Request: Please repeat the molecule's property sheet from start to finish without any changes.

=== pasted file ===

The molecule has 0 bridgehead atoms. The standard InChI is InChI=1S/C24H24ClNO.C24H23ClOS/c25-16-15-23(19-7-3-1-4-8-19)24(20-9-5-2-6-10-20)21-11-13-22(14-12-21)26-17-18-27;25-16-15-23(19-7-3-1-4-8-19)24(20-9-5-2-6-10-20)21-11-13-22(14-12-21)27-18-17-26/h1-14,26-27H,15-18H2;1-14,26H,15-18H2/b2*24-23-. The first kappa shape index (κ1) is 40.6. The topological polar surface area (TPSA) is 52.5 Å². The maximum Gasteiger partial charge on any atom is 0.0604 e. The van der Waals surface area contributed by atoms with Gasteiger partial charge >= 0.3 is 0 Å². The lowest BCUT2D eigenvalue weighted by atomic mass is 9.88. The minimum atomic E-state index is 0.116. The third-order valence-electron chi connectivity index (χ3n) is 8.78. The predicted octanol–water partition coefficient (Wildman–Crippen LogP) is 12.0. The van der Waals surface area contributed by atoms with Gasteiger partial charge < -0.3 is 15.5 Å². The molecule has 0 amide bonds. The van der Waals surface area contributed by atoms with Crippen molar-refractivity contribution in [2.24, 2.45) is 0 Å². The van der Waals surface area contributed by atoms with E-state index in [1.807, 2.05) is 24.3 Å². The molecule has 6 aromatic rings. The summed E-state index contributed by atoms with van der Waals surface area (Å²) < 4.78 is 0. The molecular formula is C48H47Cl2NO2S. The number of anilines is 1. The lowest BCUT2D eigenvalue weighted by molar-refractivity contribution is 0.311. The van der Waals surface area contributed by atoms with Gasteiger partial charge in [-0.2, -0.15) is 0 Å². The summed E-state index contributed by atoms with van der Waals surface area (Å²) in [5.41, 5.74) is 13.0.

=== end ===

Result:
The molecule has 0 bridgehead atoms. The standard InChI is InChI=1S/C24H24ClNO.C24H23ClOS/c25-16-15-23(19-7-3-1-4-8-19)24(20-9-5-2-6-10-20)21-11-13-22(14-12-21)26-17-18-27;25-16-15-23(19-7-3-1-4-8-19)24(20-9-5-2-6-10-20)21-11-13-22(14-12-21)27-18-17-26/h1-14,26-27H,15-18H2;1-14,26H,15-18H2/b2*24-23-. The first kappa shape index (κ1) is 40.6. The topological polar surface area (TPSA) is 52.5 Å². The maximum Gasteiger partial charge on any atom is 0.0604 e. The van der Waals surface area contributed by atoms with Gasteiger partial charge >= 0.3 is 0 Å². The lowest BCUT2D eigenvalue weighted by atomic mass is 9.88. The minimum atomic E-state index is 0.116. The third-order valence-electron chi connectivity index (χ3n) is 8.78. The predicted octanol–water partition coefficient (Wildman–Crippen LogP) is 12.0. The van der Waals surface area contributed by atoms with Gasteiger partial charge < -0.3 is 15.5 Å². The molecule has 0 amide bonds. The van der Waals surface area contributed by atoms with Crippen molar-refractivity contribution in [2.24, 2.45) is 0 Å². The van der Waals surface area contributed by atoms with E-state index in [1.807, 2.05) is 24.3 Å². The molecule has 6 aromatic rings. The summed E-state index contributed by atoms with van der Waals surface area (Å²) < 4.78 is 0. The molecular formula is C48H47Cl2NO2S. The number of anilines is 1. The lowest BCUT2D eigenvalue weighted by molar-refractivity contribution is 0.311. The van der Waals surface area contributed by atoms with Gasteiger partial charge in [-0.2, -0.15) is 0 Å². The summed E-state index contributed by atoms with van der Waals surface area (Å²) in [5.41, 5.74) is 13.0.